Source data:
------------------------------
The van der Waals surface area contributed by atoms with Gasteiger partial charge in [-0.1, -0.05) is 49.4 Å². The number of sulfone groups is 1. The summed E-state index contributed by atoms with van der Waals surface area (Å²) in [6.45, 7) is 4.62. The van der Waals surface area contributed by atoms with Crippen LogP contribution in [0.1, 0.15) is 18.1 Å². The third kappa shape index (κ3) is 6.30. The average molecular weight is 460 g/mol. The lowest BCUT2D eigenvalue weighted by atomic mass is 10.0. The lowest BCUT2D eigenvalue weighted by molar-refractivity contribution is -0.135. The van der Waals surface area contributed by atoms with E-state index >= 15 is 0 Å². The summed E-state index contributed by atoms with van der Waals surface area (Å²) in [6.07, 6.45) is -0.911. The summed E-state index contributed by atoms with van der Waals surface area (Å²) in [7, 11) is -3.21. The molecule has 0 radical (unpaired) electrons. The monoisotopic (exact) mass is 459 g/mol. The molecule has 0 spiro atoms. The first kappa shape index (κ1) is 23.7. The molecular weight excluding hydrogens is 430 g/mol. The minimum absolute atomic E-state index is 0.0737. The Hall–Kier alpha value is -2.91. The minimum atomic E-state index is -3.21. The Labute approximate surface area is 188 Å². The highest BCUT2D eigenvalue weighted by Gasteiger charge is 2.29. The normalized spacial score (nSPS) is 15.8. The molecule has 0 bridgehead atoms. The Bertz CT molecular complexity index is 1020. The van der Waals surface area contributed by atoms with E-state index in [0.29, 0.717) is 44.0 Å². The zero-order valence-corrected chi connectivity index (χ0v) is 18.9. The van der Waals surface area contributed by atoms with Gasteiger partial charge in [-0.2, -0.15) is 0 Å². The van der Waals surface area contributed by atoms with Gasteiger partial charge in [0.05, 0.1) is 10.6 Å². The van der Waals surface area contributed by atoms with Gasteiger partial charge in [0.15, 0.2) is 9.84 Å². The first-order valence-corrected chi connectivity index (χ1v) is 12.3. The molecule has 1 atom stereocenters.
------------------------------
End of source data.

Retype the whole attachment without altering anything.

The van der Waals surface area contributed by atoms with Gasteiger partial charge in [-0.1, -0.05) is 49.4 Å². The number of sulfone groups is 1. The summed E-state index contributed by atoms with van der Waals surface area (Å²) in [6.45, 7) is 4.62. The van der Waals surface area contributed by atoms with Crippen LogP contribution in [0.1, 0.15) is 18.1 Å². The third kappa shape index (κ3) is 6.30. The average molecular weight is 460 g/mol. The lowest BCUT2D eigenvalue weighted by atomic mass is 10.0. The lowest BCUT2D eigenvalue weighted by molar-refractivity contribution is -0.135. The van der Waals surface area contributed by atoms with E-state index >= 15 is 0 Å². The summed E-state index contributed by atoms with van der Waals surface area (Å²) in [6.07, 6.45) is -0.911. The summed E-state index contributed by atoms with van der Waals surface area (Å²) in [7, 11) is -3.21. The molecule has 0 radical (unpaired) electrons. The monoisotopic (exact) mass is 459 g/mol. The molecule has 0 spiro atoms. The first kappa shape index (κ1) is 23.7. The molecular weight excluding hydrogens is 430 g/mol. The minimum absolute atomic E-state index is 0.0737. The Hall–Kier alpha value is -2.91. The minimum atomic E-state index is -3.21. The Labute approximate surface area is 188 Å². The highest BCUT2D eigenvalue weighted by Gasteiger charge is 2.29. The normalized spacial score (nSPS) is 15.8. The molecule has 0 bridgehead atoms. The Bertz CT molecular complexity index is 1020. The van der Waals surface area contributed by atoms with E-state index in [0.29, 0.717) is 44.0 Å². The zero-order valence-corrected chi connectivity index (χ0v) is 18.9. The van der Waals surface area contributed by atoms with Gasteiger partial charge in [-0.2, -0.15) is 0 Å². The van der Waals surface area contributed by atoms with Gasteiger partial charge in [0.05, 0.1) is 10.6 Å². The van der Waals surface area contributed by atoms with Gasteiger partial charge in [0.15, 0.2) is 9.84 Å². The first-order valence-corrected chi connectivity index (χ1v) is 12.3. The molecule has 1 atom stereocenters.